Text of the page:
The New York Times recently reported on a study conducted by researchers at Yale in which they found that when presented with identical resumes of two job candidates–one named John and one named Jennifer–both male and female professors in science and math more favorably evaluated the male candidate over the female candidate. This study indicates that, unfortunately, gender biases still matter in the education, and even more unfortunately, that women under-estimate the skills of other women relative to men.
What about in the classroom? Do male and female students attribute less authority to female professors than male professors? In my experience, I have found that male students more often directly challenge my authority. In this video interview with Georgetown linguist Deborah Tannen on the Colbert report, Tannen explains why women have a harder time earning authority in the public sphere. Unfortunately, she explains, what people expect from leaders (frankness, decisiveness) often differs from what people expect from women (empathy, compromise).
Recently, I discussed male-female differences in the classroom with a group of students at my university, the University of North Carolina at Chapel Hill, and many of the things they said echoed themes from Tannen’s book You Just Don’t Understand: Men and Women in Conversation. Although I knew that men speak up in class more than women, I was stuned when one young man told me he is more likely to speak up when he doesn’t know the answer than when he does know the answer. Talking when he is not sure he’s right is a way of showing status, he explained. Women, by contrast, only speak up in class when they are quite sure they are right. As I’ve written in previous post—virtuous behavior lies in the mean of extremes such as these. Speaking up to show you know something you don’t is not helpful to classroom. Not speaking up if you are even slightly unsure leads many bright students not to make valuable contributions. One way I get around these tendencies is to require students to write reading responses prior to coming to class—this practice reduces opportunities for talking-but-not-knowing-the-answer as well as opens up opportunities for quieter students to develop confidence in their arguments.
Discussing male-female differences in the classroom with male students also led me to revise what I wrote earlier on Black, White and Gray—that female students are more relational. I now think that men and women are both relational, but in different ways. One male student told me that he would be much more likely to admit to a female professor than a male professor when he was struggling.
“I don’t want a male authority figure to see my problems, but I’m less worried about telling a woman my failings,” he explained.
I explained how he could make up the work he had missed for my class and then asked if he had spoken to his other professors. “I don’t know how to tell people what has happened,” he said. “I have never had to ask for an extension on anything. I don’t know what to do.”
“Joe, you must tell your professors what has happened,” I replied. “They will let you make up missed work, but you have to explain yourself.” I then immediately emailed the Dean of Students office, set up a meeting between an academic advisor and Joe so they could help him get back on track.
How could he be afraid to talk about his brother’s death, I wondered? I would have told the whole world what had happened to me. “Oh no,” one male student told me, “I would have done what he did—hide and bury my head. I wouldn’t know how to talk about something like that.”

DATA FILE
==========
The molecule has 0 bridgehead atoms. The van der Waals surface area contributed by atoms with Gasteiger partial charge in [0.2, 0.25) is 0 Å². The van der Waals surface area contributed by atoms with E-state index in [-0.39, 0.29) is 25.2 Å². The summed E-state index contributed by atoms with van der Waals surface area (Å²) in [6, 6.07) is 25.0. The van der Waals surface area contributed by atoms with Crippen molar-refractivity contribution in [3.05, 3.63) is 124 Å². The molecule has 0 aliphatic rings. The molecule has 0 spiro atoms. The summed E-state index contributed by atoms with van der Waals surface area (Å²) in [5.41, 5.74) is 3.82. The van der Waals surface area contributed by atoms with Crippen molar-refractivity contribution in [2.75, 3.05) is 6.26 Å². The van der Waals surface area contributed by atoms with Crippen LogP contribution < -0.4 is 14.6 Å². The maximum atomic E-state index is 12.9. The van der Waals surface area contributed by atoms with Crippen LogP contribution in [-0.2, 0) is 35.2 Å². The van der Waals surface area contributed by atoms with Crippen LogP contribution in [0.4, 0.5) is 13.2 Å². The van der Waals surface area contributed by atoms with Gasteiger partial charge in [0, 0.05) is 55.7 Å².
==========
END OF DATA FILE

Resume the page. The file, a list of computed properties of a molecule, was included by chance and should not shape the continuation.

Although I have long thought that my female students related to me in a special way because I’m female, I only then realized that my male students may also often relate to me differently because I’m female. Moreover, male students may need my help even more because they are less willing to admit their weaknesses and less willing to ask for help even when they need it.
Although I’m acutely aware that talking about male-female differences can lead to gender bias about academic abilities, I nonetheless think dialogue about male-female personality differences is needed so I can be a better professor. Once again, the virtue lies neither in ignoring male-female differences nor in exaggerating them.
Thanks to Deborah Tannen’s books, and thanks to many of my students and colleagues, I have come to know my strengths—and one of my strengths is related to my femininity: it’s easy for people to relate to me, which then means people will trust me and seek my advice. Once I have someone’s trust, then I trust they will see me with authority as well.
In summary, the equal dignity of men and women need not mean uniformity between the sexes. Building on a fundamental equality before the law and in each profession, men and women much each develop their personalities in their unique fashions. Women do have some things in common with other women that they do not share with men, and vice-versa; each individual person further also has his or her own unique characteristics. Learning about male-female differences has made me more aware of my feminine character strengths. I’ve also become more aware of how others perceive me and relate to me.
As one male colleague recently said, “You know, it took me a long to realize we need to do our work as ourselves, not like someone else would. You are very relational, you are a good networker, and it’s good to know that is your strength and build on it.”
We don’t discover our vocations in isolation but through interactions such as those I’ve described here. Although the expression of my femininity may vary across contexts, it is one part of the reality of any situation I find myself in. I’m more fulfilled as a person since I’ve stopped trying to imitate male leaders around me and embraced my feminine character as one of my strengths.